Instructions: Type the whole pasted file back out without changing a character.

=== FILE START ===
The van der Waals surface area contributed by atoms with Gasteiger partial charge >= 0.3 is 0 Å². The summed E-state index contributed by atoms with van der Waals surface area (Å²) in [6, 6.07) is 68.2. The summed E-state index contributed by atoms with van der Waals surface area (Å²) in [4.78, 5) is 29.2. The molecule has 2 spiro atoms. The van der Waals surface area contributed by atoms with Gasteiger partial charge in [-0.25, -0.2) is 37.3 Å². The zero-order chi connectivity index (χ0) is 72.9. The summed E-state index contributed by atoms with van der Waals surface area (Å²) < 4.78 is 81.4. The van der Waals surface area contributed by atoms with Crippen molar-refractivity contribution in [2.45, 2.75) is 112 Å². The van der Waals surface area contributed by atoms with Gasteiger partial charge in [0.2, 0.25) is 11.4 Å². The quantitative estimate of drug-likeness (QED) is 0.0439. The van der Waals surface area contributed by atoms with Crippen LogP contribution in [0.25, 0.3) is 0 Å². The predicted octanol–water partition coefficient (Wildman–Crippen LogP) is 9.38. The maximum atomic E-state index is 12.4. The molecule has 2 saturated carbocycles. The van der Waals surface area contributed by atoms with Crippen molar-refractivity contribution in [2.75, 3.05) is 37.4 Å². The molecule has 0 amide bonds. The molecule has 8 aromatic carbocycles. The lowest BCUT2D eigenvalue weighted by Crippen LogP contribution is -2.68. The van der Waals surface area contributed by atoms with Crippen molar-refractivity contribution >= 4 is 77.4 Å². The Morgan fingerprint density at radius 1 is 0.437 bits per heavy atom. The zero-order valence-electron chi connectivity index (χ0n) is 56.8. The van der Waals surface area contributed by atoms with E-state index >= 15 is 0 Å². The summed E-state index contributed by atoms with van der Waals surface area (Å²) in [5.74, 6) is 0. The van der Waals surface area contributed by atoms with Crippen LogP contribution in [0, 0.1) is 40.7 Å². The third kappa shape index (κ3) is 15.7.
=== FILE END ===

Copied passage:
The van der Waals surface area contributed by atoms with Gasteiger partial charge >= 0.3 is 0 Å². The summed E-state index contributed by atoms with van der Waals surface area (Å²) in [6, 6.07) is 68.2. The summed E-state index contributed by atoms with van der Waals surface area (Å²) in [4.78, 5) is 29.2. The molecule has 2 spiro atoms. The van der Waals surface area contributed by atoms with Gasteiger partial charge in [-0.25, -0.2) is 37.3 Å². The zero-order chi connectivity index (χ0) is 72.9. The summed E-state index contributed by atoms with van der Waals surface area (Å²) < 4.78 is 81.4. The van der Waals surface area contributed by atoms with Crippen molar-refractivity contribution in [2.45, 2.75) is 112 Å². The van der Waals surface area contributed by atoms with Gasteiger partial charge in [0.2, 0.25) is 11.4 Å². The quantitative estimate of drug-likeness (QED) is 0.0439. The van der Waals surface area contributed by atoms with Crippen LogP contribution in [0.25, 0.3) is 0 Å². The predicted octanol–water partition coefficient (Wildman–Crippen LogP) is 9.38. The maximum atomic E-state index is 12.4. The molecule has 2 saturated carbocycles. The van der Waals surface area contributed by atoms with Crippen molar-refractivity contribution in [2.75, 3.05) is 37.4 Å². The molecule has 0 amide bonds. The molecule has 8 aromatic carbocycles. The lowest BCUT2D eigenvalue weighted by Crippen LogP contribution is -2.68. The van der Waals surface area contributed by atoms with Crippen molar-refractivity contribution >= 4 is 77.4 Å². The Morgan fingerprint density at radius 1 is 0.437 bits per heavy atom. The zero-order valence-electron chi connectivity index (χ0n) is 56.8. The van der Waals surface area contributed by atoms with E-state index >= 15 is 0 Å². The summed E-state index contributed by atoms with van der Waals surface area (Å²) in [5.74, 6) is 0. The van der Waals surface area contributed by atoms with Crippen LogP contribution in [0, 0.1) is 40.7 Å². The third kappa shape index (κ3) is 15.7.